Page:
Screen Shot 2016-11-06 at 8.16.39 PM Screen Shot 2016-11-06 at 8.16.47 PM

James Wallace Freeman Photo Postcard to Mrs. Elizabeth Shields [ca. 1916]. Author’s Personal Collection.

Try a different family or line in your tree

There’s always a tendency to get involved in one particular family. It’s great to be determined, but this determination could turn into frustration. Genealogy is never done and there’s always ground to gain somewhere. Maybe there’s a particular family or ancestor you spent much time on. Perhaps you heard about a new source or database that could help you with a different ancestor. This might be a good way to continue research, but also divert your attention away from the frustration.

Feeling like there’s no ground to gain on your family? Help others with their genealogy. Not only do you give yourself a break from personal frustration, but you get to share your love and knowledge of genealogy with others!

Avid genealogists might say there’s no way genealogy can be overwhelming, but this post serves as a gentle reminder of how we need to approach genealogy with balance. It’s not just about diligent research. We all got into genealogy because of the benefits it brought to our lives and wellbeing. Don’t let being overwhelmed or frustrated take away from that!

Jake Fletcher is a professional genealogist, educator and blogger. Jake has been researching and writing about his ancestors since 2008 on his research blog. He currently volunteers as a research assistant at the National Archives in Waltham, Massachusetts and is Vice President of the New England Association of Professional Genealogists (NEAPG).


Free Family Genealogy Charts

Here is a great website from Cyndi’s list that may have the family chart(s) (and other genealogy forms)  that you need:


I have not found the chart that I am looking for yet. I have been looking for a particular type of family genealogy chart which does not seem to exist, so I will be creating one.  My family is making a unique family history book that will be mostly photographs of ancestors and descendants.  My sisters and I are right in the middle of the generations that will be depicted, and we will have a chart in the middle of the large (12″ x 18″ ??) book that opens onto both pages showing ancestors and descendants of our parents.  My Mom’s ancestors will be on one side of the book, at the top of a page, and my Dad’s ancestors on the other side of the book on the top of that page.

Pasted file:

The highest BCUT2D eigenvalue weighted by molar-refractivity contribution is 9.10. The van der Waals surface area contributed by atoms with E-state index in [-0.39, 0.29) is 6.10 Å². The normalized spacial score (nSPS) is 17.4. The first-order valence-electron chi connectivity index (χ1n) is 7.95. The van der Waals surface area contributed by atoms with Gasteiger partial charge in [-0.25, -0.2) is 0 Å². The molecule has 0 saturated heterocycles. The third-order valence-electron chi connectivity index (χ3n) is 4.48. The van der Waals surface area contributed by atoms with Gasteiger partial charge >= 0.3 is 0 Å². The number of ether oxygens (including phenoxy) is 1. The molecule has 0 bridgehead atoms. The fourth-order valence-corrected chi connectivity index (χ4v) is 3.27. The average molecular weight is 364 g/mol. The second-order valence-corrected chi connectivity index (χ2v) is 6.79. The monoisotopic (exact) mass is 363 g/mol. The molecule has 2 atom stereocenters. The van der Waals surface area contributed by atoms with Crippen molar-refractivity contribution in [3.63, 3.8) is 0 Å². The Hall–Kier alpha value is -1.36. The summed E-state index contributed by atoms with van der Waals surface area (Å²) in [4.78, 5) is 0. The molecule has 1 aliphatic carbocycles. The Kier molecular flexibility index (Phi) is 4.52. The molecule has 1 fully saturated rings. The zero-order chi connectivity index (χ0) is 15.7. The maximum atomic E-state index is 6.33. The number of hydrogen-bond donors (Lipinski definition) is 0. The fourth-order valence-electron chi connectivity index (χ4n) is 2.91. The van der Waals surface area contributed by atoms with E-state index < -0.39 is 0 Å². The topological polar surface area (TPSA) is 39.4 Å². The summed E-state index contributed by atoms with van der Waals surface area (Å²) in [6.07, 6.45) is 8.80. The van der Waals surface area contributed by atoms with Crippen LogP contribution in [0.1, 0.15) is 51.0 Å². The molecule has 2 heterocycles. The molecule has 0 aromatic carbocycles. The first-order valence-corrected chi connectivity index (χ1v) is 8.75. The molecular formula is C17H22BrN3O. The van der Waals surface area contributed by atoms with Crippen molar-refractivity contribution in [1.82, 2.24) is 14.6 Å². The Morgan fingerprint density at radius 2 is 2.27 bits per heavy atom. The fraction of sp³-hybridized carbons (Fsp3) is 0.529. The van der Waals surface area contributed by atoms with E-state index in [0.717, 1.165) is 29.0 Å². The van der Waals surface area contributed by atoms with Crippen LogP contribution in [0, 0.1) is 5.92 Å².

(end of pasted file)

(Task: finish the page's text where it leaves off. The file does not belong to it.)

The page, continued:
My best way to describe the family chart that I am looking for is an angel-shaped chart (without the head.)  It will have 6 or 7 generations of ancestors as a wing from our Mom’s family, and another from our Dad’s family.  I don’t like the fan charts, as I don’t like standing on my head to read the names and dates, so their ancestors will be shown as 2 landscape hourglass wings.

The descendants will be split on both sides of the bottom of the pages, with (my) three siblings on one page and four on the other side.  Then the grandchildren, and great grandchildren will continue as the “skirt” of the angel. (Although – looking at  it, I may have to make it a two/five split to balance, because my own individual family has the most grandchildren/ great grandchildren.)  I’m not sure if it will include the descendant’s spouses yet; but I will include the dob, dom, dod, and places of birth for the ancestors, so that I can show the countries of origin.

It will look something like this, with the spine groove of the book in the middle, open to the center of the book. (I did this on Excel.)

Angel Family Chart

There will be more generations back, even if some of the names are blank. I want to get back far enough to show the diversity of the countries that our ancestors came from- Germany, Ireland, Scotland, French, Welsh, English, and (??)

So there will be bigger “wings’ and less “skirt”, unless we take too long and need more room for descendants.  The book will be (self) published years before that, but maybe I will leave room for more descendant names to be written in later as some of the grandchildren have not yet had children that are in our (unplanned near) future.

Happy Easter to all of you, and enjoy celebrating your families on this holiday, and everyday.